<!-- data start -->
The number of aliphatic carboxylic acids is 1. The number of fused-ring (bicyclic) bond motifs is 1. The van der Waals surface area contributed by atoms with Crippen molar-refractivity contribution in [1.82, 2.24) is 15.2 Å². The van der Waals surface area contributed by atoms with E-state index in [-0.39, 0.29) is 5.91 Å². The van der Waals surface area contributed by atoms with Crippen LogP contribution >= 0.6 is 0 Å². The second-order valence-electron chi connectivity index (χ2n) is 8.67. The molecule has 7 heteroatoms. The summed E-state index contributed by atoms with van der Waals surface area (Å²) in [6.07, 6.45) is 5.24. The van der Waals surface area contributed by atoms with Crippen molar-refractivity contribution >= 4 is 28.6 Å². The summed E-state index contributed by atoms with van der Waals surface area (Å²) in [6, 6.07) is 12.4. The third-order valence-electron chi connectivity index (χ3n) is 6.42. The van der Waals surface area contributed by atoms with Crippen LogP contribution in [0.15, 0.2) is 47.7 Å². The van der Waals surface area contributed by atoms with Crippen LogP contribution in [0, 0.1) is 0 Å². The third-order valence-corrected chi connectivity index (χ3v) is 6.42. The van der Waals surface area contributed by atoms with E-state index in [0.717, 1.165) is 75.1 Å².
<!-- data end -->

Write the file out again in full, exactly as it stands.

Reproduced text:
The number of aliphatic carboxylic acids is 1. The number of fused-ring (bicyclic) bond motifs is 1. The van der Waals surface area contributed by atoms with Crippen molar-refractivity contribution in [1.82, 2.24) is 15.2 Å². The van der Waals surface area contributed by atoms with E-state index in [-0.39, 0.29) is 5.91 Å². The van der Waals surface area contributed by atoms with Crippen LogP contribution >= 0.6 is 0 Å². The second-order valence-electron chi connectivity index (χ2n) is 8.67. The molecule has 7 heteroatoms. The summed E-state index contributed by atoms with van der Waals surface area (Å²) in [6.07, 6.45) is 5.24. The van der Waals surface area contributed by atoms with Crippen molar-refractivity contribution >= 4 is 28.6 Å². The summed E-state index contributed by atoms with van der Waals surface area (Å²) in [6, 6.07) is 12.4. The third-order valence-electron chi connectivity index (χ3n) is 6.42. The van der Waals surface area contributed by atoms with Crippen LogP contribution in [0.15, 0.2) is 47.7 Å². The van der Waals surface area contributed by atoms with Crippen LogP contribution in [0, 0.1) is 0 Å². The third-order valence-corrected chi connectivity index (χ3v) is 6.42. The van der Waals surface area contributed by atoms with E-state index in [0.717, 1.165) is 75.1 Å².